No place like Rome

I just love it when this happens. You pick up a book, start's ok, pleasant enough, a bit derivative perhaps, reminds you of another writer you like, and then suddenly you're halfway through chapter 10, and realise that you haven't been in Cambridge for the last half hour, but in ancient Rome, and you really wish you were still there. You've just met an author with whom you are going to have a long and happy relationship.

This was my impression reading David Wishart's Marcus Corvinus mystery In at the death. For anyone who's a Lindsey Davis fan, David Wishart is a treat. In some ways his writing is very reminiscent of Davis. His hero Marcus is a rather earthier version (if rather higher born) of Falco. Like Davis, Wishart is great fun, his account of the Gallic boar hound, the inappropriately named Placida, is completely hilarious - I giggled out loud. And the crime is well constructed, and cleverly thought out. There's more of a mix of real and fictional characters in Wishart than in Davis, and this actually works very well. And it's a great insight into the vicious world of Roman politics.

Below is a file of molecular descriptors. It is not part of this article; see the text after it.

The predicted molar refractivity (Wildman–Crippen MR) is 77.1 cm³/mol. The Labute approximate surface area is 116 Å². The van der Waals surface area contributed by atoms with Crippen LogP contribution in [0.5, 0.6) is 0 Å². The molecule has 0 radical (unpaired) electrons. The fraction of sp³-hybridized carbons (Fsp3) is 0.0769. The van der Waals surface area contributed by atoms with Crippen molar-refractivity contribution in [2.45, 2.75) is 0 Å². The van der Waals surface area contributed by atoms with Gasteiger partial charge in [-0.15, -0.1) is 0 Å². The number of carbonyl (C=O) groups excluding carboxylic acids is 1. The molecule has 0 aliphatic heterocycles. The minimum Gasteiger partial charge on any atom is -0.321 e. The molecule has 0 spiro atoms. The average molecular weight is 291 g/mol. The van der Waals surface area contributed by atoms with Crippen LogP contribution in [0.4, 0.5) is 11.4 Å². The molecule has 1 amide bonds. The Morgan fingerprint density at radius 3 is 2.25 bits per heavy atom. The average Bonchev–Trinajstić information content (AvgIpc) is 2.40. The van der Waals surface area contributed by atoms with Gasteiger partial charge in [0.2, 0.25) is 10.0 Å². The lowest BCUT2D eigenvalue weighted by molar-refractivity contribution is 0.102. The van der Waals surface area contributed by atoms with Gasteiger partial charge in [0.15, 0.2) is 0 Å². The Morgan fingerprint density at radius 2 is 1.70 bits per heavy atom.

Completely enjoyable, I can't do more than suggest that you try it yourself. Whether you're into crime or historical novels this book is a real winner.


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